This blog represents most of the newspaper columns (appearing in various Colorado Community Newspapers and Yourhub.com) written by me, James LaRue, during the time in which I was the director of the Douglas County Libraries in Douglas County, Colorado. (Some columns are missing, due to my own filing errors.) This blog covers the time period from April 11, 1990 to January 12, 2012.

Unless I say so, the views expressed here are mine and mine alone. They may be quoted elsewhere, so long as you give attribution. The dates are (at least according my records) the dates of publication in one of the above print newspapers.

The blog archive (web view) is in chronological order. The display of entries, below, seems to be in reverse order, new to old.

All of the mistakes are of course my own responsibility.

Thursday, January 27, 2005

January 27, 2005 - popular culture

My family has found some new favorite movies. For a long time, our household was dominated by the extended versions of Lord of the Rings. You do NOT want to play LOTR trivia with my wife and daughter; their knowledge is encyclopedic.

More recently, we brought home some oldies from the library. "Duck Soup," "A Night at the Opera," and "Road to Morocco." The first two, of course, are Marx Brothers movies. The last is one in the series of "road movies" featuring Bing Crosby, Bob Hope, and Dorothy Lamour.

These movies are just wonderful. And it does my heart good to hear my ten year old son humming "We're off to the Road to Morocco." I myself have mastered some of Groucho's wilder dance moves.

And because both my wife and I are librarians, the flood of additional movies, books, quotes, websites, etc., has begun. Here are a couple of my favorite quotes from Groucho (Julius Henry Marx, although probably written by the screenplay authors):

"Those are my principles, and if you don't like them... well, I have others."

"From the moment I picked up your book until I laid it down, I was convulsed with laughter.
Some day I intend reading it."

I'm intrigued by several things about these movies. First, the whole family can watch and find them funny. Second, there's not much meanness in them. People tend to poke fun at themselves, not others. Although not all contemporary humor is mean-spirited or vicious, much of it is.

On the other hand, these older shows often have a hidden bite, surprisingly sly cultural commentary. You can see both the rough handling of immigrants, and their own warmth for the downtrodden, in "A Night at the Opera," for instance. "Duck Soup" is a hilarious parody of war and politics.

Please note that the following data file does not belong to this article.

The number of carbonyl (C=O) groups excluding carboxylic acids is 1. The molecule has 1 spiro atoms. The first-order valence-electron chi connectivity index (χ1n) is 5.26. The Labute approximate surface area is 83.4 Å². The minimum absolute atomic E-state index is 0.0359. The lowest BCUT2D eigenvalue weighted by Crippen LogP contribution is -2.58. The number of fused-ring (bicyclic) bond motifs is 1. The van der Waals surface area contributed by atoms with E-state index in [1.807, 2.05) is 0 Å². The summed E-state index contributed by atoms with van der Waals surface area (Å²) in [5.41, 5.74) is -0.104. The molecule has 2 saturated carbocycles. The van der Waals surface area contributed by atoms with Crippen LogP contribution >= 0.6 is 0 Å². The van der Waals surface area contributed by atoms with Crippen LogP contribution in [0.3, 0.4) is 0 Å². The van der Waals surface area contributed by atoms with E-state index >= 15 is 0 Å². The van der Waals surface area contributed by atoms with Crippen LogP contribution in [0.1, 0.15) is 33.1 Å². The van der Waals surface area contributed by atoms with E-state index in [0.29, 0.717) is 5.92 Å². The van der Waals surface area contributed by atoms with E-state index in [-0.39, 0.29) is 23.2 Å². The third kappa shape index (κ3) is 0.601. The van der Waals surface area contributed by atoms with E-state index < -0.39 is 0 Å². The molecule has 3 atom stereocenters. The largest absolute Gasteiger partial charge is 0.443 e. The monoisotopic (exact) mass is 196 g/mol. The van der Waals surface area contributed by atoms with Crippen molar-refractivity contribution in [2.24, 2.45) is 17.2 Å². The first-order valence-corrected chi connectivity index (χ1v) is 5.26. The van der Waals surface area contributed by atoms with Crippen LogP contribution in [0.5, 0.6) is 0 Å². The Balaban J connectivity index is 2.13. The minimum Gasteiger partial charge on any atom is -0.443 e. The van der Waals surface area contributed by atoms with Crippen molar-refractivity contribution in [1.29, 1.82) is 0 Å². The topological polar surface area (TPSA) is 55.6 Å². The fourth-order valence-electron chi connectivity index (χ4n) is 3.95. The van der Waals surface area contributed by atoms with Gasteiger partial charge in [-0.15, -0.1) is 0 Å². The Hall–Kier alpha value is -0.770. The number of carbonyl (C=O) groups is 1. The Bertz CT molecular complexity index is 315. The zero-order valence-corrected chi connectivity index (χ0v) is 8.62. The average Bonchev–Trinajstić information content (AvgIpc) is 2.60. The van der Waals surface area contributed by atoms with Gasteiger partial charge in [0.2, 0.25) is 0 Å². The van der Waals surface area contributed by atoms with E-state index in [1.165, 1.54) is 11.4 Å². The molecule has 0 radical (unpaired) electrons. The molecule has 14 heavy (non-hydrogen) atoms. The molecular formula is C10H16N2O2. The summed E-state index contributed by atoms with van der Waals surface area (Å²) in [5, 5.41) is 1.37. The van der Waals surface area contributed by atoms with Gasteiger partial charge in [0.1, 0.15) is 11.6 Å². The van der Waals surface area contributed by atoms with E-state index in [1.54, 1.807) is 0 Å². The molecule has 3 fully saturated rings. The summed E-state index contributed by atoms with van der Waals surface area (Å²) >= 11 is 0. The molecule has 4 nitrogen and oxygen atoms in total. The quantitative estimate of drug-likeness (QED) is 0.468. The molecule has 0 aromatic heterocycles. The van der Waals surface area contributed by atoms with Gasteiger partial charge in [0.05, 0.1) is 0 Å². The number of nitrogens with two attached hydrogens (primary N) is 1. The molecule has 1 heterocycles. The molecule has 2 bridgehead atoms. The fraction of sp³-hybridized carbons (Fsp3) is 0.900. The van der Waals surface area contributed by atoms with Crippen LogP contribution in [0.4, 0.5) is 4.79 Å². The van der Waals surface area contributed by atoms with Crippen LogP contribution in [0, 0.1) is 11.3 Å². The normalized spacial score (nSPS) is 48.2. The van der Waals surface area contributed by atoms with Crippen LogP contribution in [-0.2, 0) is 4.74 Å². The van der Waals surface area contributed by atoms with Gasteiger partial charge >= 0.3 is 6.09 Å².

Over the past couple of weeks, there's been some metro area newspaper coverage about the rising purchase and use of non-book materials at Denver Public Library. Some view this as the cheapening of culture, a turning away from serious literature. Others see it as "giving the people what they want." A similar battle, notes Denver Public Library's Head Librarian Rick Ashton, went on a hundred years ago when libraries opened children's departments.

My take on the topic is that movies (and music) are an important part, even an index, of what goes on in our culture.

Should libraries stay away from videos because Blockbuster sells them? Well, there is indeed some overlap between the video store and the library, just as there is between the bookstore and the library. But my experience is that libraries tend to spur use of both, not rob them of business.

Moreover, just because we buy movies doesn't mean we don't buy serious books. Let me recommend one I'm reading now. It's called "Perilous Times: Free Speech in Wartime." It details the conflicts between our magnificent federal constitution, and the alarming attacks on civil liberty that have often attended national conflict.

Like other public institutions, the library operates in an environment of both changing and differing expectations. Offer comedy, and you're abandoning your educational role. Offer serious literature, and someone is bound to think you're seditious.

"A Night at the Library" -- it would make a good Marx Brothers movie.

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